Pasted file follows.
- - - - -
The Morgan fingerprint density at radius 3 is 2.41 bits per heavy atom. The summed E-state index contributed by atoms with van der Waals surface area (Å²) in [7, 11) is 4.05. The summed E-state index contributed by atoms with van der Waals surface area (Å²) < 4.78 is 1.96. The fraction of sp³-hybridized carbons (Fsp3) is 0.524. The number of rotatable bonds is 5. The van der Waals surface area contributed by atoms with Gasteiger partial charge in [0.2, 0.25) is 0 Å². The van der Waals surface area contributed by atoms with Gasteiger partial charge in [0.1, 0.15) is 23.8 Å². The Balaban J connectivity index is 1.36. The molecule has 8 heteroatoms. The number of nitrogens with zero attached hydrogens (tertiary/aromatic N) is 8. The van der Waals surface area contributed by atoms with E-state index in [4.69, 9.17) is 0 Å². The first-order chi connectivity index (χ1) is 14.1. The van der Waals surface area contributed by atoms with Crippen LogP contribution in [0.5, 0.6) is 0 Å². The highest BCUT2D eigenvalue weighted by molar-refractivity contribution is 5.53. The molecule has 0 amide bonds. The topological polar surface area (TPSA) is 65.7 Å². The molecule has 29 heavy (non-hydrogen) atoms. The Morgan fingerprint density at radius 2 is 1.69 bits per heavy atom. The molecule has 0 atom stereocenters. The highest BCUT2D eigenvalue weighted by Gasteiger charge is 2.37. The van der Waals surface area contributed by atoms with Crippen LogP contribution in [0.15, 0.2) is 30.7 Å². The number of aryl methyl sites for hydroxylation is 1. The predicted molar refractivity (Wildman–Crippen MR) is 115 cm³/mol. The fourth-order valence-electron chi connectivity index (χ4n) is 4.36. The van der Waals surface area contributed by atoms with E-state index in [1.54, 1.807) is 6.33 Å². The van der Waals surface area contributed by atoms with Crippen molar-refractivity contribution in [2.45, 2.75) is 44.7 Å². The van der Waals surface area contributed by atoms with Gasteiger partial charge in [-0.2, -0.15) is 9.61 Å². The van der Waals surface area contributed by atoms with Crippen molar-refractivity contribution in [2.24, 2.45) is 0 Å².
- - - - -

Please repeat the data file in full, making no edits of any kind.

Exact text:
The Morgan fingerprint density at radius 3 is 2.41 bits per heavy atom. The summed E-state index contributed by atoms with van der Waals surface area (Å²) in [7, 11) is 4.05. The summed E-state index contributed by atoms with van der Waals surface area (Å²) < 4.78 is 1.96. The fraction of sp³-hybridized carbons (Fsp3) is 0.524. The number of rotatable bonds is 5. The van der Waals surface area contributed by atoms with Gasteiger partial charge in [0.2, 0.25) is 0 Å². The van der Waals surface area contributed by atoms with Gasteiger partial charge in [0.1, 0.15) is 23.8 Å². The Balaban J connectivity index is 1.36. The molecule has 8 heteroatoms. The number of nitrogens with zero attached hydrogens (tertiary/aromatic N) is 8. The van der Waals surface area contributed by atoms with E-state index in [4.69, 9.17) is 0 Å². The first-order chi connectivity index (χ1) is 14.1. The van der Waals surface area contributed by atoms with Crippen LogP contribution in [0.5, 0.6) is 0 Å². The highest BCUT2D eigenvalue weighted by molar-refractivity contribution is 5.53. The molecule has 0 amide bonds. The topological polar surface area (TPSA) is 65.7 Å². The molecule has 29 heavy (non-hydrogen) atoms. The Morgan fingerprint density at radius 2 is 1.69 bits per heavy atom. The molecule has 0 atom stereocenters. The highest BCUT2D eigenvalue weighted by Gasteiger charge is 2.37. The van der Waals surface area contributed by atoms with Crippen LogP contribution in [0.15, 0.2) is 30.7 Å². The number of aryl methyl sites for hydroxylation is 1. The predicted molar refractivity (Wildman–Crippen MR) is 115 cm³/mol. The fourth-order valence-electron chi connectivity index (χ4n) is 4.36. The van der Waals surface area contributed by atoms with E-state index in [1.54, 1.807) is 6.33 Å². The van der Waals surface area contributed by atoms with Crippen molar-refractivity contribution in [2.45, 2.75) is 44.7 Å². The van der Waals surface area contributed by atoms with Gasteiger partial charge in [-0.2, -0.15) is 9.61 Å². The van der Waals surface area contributed by atoms with Crippen molar-refractivity contribution in [2.24, 2.45) is 0 Å².